Recognizing outstanding packaging excellence, DuPont has announced this year’s winners of the 26th DuPont Awards for Packaging Innovation. Being the industry's longest-running, global, independently judged competition, these awards highlight innovative packaging solutions and collaboration throughout the value chain.
This year, the program received nearly 200 entries from 31 countries, marking the second-highest number of entries and broadest reach in the program’s 26-year history. Unilever (United Kingdom) took the Diamond Award top honour for its line of compressed deodorants. The international panel of judges recognized their entry for excellence in all three award criteria – Technological Advancement, Responsible Packaging and Enhanced User Experience. Unilever’s new containers carry the same amount of product in a package half the size of the original. The smaller packages meet airline carry-on requirements, allow retailers to stock more products on the same shelf space and significantly cut transportation costs as more units fit on a pallet and into each truck.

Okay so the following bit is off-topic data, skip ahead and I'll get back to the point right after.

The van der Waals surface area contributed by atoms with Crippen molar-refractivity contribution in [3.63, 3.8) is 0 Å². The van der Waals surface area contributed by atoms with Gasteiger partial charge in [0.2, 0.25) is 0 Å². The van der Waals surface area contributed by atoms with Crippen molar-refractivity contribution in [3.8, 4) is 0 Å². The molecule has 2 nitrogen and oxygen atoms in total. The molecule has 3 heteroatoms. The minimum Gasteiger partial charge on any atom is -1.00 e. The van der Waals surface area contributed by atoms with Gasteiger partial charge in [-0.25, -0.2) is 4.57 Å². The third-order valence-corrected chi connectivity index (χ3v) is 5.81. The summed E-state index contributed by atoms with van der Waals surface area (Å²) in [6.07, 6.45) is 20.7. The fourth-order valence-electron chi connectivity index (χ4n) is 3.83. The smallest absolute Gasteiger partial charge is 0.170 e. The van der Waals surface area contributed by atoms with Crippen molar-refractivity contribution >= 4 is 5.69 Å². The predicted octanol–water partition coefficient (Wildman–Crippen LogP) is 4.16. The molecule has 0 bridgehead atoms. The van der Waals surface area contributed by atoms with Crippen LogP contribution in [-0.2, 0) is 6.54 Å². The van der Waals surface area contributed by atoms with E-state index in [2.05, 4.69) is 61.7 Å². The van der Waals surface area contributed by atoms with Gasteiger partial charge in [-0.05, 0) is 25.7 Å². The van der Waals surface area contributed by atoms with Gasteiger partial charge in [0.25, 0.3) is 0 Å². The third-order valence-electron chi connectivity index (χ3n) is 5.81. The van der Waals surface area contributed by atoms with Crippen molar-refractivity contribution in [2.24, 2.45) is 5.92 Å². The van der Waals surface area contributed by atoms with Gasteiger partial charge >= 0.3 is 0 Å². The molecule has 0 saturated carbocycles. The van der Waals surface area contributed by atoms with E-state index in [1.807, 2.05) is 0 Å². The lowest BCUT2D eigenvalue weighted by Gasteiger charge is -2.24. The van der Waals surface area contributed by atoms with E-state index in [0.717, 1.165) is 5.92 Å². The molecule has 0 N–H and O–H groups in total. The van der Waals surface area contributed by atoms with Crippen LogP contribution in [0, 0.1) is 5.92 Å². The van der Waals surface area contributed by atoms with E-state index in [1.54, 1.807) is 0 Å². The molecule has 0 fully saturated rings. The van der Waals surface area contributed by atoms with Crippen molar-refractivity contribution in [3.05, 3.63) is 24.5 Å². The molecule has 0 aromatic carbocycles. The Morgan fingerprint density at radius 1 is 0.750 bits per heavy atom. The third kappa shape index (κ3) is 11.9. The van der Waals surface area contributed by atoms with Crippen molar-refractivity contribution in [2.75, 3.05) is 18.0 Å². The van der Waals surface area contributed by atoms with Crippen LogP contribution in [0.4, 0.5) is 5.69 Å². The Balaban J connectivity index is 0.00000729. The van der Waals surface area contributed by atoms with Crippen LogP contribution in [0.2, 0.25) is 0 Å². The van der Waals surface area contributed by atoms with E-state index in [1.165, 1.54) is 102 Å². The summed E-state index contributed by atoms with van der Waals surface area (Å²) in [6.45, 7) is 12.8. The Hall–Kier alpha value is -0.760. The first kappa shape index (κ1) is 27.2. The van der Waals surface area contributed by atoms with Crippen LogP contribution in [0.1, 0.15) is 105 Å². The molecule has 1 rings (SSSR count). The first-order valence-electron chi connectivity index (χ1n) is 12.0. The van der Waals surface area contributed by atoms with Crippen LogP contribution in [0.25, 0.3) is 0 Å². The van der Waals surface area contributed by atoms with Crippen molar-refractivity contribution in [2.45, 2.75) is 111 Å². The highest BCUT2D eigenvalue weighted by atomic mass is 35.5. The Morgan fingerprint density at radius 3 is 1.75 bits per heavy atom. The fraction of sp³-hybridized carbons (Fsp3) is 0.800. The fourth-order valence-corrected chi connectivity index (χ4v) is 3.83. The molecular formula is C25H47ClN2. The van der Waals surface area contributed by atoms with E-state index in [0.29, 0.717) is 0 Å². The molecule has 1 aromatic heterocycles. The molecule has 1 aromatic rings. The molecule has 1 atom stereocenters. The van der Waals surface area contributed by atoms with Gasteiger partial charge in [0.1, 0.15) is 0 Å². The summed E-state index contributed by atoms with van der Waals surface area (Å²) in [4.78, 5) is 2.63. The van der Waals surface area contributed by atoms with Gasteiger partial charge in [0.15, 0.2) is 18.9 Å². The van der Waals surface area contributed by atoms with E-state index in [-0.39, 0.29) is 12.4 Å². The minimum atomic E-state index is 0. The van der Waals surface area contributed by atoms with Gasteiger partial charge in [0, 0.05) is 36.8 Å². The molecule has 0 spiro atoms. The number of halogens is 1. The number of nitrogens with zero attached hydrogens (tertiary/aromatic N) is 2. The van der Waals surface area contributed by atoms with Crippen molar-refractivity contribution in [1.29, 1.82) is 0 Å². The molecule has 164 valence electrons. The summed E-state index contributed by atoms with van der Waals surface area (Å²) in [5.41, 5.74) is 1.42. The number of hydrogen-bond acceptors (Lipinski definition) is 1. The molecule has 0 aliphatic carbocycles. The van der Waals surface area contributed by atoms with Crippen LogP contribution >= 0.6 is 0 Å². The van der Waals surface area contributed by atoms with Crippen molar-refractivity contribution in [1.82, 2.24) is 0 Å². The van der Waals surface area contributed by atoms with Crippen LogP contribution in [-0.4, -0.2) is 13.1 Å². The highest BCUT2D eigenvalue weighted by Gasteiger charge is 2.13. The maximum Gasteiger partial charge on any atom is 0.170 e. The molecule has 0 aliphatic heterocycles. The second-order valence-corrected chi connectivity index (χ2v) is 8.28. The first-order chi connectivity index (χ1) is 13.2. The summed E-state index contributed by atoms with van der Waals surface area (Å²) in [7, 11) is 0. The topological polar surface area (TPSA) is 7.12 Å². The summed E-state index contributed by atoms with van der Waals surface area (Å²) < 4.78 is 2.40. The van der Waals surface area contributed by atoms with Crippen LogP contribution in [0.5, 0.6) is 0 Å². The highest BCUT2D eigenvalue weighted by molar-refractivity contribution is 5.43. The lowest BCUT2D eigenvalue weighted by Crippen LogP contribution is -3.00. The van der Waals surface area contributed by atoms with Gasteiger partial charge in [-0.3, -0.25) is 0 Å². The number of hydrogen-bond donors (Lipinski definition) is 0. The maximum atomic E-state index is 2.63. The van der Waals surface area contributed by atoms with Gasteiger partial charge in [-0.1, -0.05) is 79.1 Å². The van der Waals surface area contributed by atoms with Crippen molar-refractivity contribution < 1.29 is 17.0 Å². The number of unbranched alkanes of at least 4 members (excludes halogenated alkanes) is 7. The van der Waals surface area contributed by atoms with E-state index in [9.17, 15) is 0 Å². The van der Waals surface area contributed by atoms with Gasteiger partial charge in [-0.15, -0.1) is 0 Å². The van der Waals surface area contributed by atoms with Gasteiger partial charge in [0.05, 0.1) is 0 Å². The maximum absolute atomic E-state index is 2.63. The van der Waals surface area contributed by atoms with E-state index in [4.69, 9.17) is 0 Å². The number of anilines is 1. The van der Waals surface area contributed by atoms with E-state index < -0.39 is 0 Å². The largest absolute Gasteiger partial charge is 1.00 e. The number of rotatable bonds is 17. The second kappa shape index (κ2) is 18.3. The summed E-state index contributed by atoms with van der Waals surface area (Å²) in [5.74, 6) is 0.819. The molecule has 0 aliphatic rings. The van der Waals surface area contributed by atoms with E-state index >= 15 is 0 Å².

On May 15th, the 26th DuPont Awards for Packaging Innovation were given to 16 winners from 11 countries, which the international jury had selected from nearly 200 entries from all over the world.
In this year’s DuPont Awards for Packaging Innovation Unilever (United Kingdom) took top honour for its line of compressed deodorants. The international panel of judges recognized their entry for excellence in all three award criteria – Technological Advancement, Responsible Packaging and Enhanced User Experience.
In addition to the Diamond Award, the panel of independent judges selected five gold winners and 10 silver winners representing 11 countries. Gold Award recipients demonstrate excellence in any two of the criteria, while Silver Award recipients show excellence in any one of the criteria.
“The Packaging Awards continue to celebrate innovation and champion collaboration,” said William J. Harvey, president, DuPont Packaging & Industrial Polymers. “We updated the award categories this year to reflect emerging trends and amplify the consumer’s role in driving innovation.”